It is a well-known fact that the easiest and cheapest DIY project that you can undertake to improve the look of your home is painting. It is a home improvement as well as a routine maintenance task that many Americans do to beautify their home.
Oftentimes the new coat of paint is to freshen or awake a tired-looking façade of the home, or perhaps change the color to give the home a totally new look. After all, you personally strive to keep up with trends and be modern and stylish, so why not ensure that your home is similarly looking good? How your chest will pop out, when your paint project is finished and the first car slows down to admire your home.
Keeping your house in tip-top shape is easy with a can of paint. But, before you ever start a painting project, whether it is small or large, interior or exterior, it is best to ensure you properly prepare the surface so that the paint adheres better thus making it more durable and less work in the long run for you. But – first things first.
Stucco is a versatile means of enhancing various areas of your home. Many people are familiar with the swirls and whirls that give a three-dimensional look to your living room ceiling. But, stucco is used extensively as a medium for the exterior of the home as well. You might see stucco used to create an ornate sculpture or in various other artistic ways, but mostly it is used as a durable means to preserve the outside of your home. Stucco may be used to cover less visually attractive construction materials such as metal, concrete, cinder block, or even clay brick and adobe.
The components of stucco are powdered limestone or cement which is then mixed up and blended with sand and water until it reaches a mortar-like consistency. It is a painstaking process to apply stucco, because it must be applied wet, by hand, on top of a metal wire or lathe. After it dries or “cures” the stucco will be a hard and durable masonry surface. It is prized by homeowners for its durability, and, if applied correctly, will last for many years on a home’s exterior.
Admittedly, stucco can have a rather blah gray look so you must enhance that surface with color. Whether it is the first time that you will be painting the stucco surface, or it is a re-paint job, it is a relatively pain-free painting chore. In fact, stucco is so durable, that you may get bored with the current color scheme and desire to periodically change and/or just refresh the color of the stucco on the exterior of your home. This is a doable project and does not require any expensive or lengthy process or special equipment, except for the application of the exterior paint.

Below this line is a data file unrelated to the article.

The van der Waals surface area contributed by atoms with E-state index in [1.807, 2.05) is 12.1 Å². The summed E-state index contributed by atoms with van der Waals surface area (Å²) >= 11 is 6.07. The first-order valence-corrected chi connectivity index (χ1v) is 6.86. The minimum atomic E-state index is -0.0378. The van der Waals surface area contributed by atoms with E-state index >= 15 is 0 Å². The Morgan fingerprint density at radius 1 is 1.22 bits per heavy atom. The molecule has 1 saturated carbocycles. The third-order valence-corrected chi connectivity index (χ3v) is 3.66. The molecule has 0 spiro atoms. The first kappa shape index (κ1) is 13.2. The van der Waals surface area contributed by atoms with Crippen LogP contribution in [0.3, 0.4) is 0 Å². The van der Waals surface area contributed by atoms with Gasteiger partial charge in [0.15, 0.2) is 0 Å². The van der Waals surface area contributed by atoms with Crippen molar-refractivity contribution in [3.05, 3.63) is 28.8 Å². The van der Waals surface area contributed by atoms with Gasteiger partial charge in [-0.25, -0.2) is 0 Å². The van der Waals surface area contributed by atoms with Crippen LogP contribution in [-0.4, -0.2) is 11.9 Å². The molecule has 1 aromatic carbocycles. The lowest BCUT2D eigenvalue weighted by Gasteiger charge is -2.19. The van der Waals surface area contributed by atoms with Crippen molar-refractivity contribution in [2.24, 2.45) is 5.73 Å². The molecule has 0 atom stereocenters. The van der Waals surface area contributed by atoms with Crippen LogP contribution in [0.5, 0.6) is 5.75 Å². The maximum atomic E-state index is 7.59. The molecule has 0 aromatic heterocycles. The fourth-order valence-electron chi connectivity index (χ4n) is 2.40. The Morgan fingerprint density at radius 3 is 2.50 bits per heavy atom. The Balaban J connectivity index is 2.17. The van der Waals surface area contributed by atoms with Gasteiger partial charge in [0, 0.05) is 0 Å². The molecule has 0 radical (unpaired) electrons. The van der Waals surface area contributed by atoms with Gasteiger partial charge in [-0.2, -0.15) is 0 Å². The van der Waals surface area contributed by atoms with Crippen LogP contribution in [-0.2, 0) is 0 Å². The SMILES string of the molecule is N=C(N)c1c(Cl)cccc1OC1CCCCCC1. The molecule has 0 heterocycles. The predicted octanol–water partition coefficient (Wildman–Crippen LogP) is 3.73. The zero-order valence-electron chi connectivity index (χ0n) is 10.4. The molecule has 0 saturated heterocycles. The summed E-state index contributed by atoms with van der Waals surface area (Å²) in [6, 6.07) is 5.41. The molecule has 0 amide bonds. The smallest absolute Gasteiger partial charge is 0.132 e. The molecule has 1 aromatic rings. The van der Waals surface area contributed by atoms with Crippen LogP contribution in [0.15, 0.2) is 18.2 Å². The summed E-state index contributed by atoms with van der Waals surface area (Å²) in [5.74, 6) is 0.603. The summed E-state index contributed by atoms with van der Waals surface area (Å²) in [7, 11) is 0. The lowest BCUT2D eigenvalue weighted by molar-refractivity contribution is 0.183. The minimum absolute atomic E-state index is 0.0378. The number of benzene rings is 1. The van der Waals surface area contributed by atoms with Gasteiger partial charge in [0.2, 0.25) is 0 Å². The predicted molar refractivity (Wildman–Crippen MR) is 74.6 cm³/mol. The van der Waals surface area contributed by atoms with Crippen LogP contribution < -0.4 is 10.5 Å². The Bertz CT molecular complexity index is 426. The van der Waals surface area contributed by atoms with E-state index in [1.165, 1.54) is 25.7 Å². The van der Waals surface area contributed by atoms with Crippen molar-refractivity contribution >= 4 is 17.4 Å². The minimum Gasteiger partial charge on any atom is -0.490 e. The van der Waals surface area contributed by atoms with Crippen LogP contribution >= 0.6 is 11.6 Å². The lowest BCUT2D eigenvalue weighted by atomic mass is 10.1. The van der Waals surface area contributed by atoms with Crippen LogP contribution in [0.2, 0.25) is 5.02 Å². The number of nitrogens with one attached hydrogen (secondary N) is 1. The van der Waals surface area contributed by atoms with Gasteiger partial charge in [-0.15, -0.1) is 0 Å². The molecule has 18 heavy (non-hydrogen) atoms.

Because of the unique type of surface that is inherent to stucco, its uneven and grainy nooks and crannies are excellent for holding the paint. When preparing to paint the stucco, if the surface is in good shape, prepping for the paint job is a breeze.
If the current stucco surface is dirty, it is recommended that you remove dirt particles prior to painting, so that the primer and paint will adhere well. The best method is using a push broom with stiff bristles which will loosen any dirt particles from the grainy surface. If the stucco has a deep texture, however, a power washer may be needed to ensure all the dirt particles are removed from the crevices.
Additionally, you should check carefully for any hairline cracks and use a masonry-compatible caulking for these minute repairs. But, if the cracks are large in nature, use a putty knife to remove loose debris, then fill the cracks with a dry stucco repair product mixed with water, which will replicate the original stucco surface. It is important to take care that the caulking repair job has dried completely before painting the surface. Follow the guidelines for drying time on the repair product, but it is best to wait seven to 10 days to allow the stucco repair product to completely cure before painting.
When painting stucco for the first time, it is best to use a primer for optimal adherence of the paint. Brush the primer around the edges first, then use a thick-nap roller on the flatter portions of the wall. Use a light touch, i.e. the thinner the coat of primer the better; this will help to avoid streaks and the paint to adhere well.
Experienced house painters in NJ will tell you to use a roller grid for achieving the best results. A roller grid is an inexpensive plastic grid that fits into a five-gallon bucket. After pouring the primer into the bucket, dip the roller into the primer and lightly roll upward along the grid to remove excess paint, thus permitting a lighter and more even coverage.
Unless the stucco is severely stained, or had extensive repairs done, one coat of primer should suffice. Let the primer dry sufficiently before attempting to paint.
Even if you think you are a careful painter, it is recommended by house painters, that painters tape be used around the window frames. The tape should be applied carefully, then take the tip of a sharp knife to lightly score it, so the tape can be pulled off without damaging your fresh paint job.
As mentioned above, although this is a do-it-yourself project, should you lack the time or the patience to get the job done, just consider the services of a top house painter. He or she will have your house in top form and looking good in no time.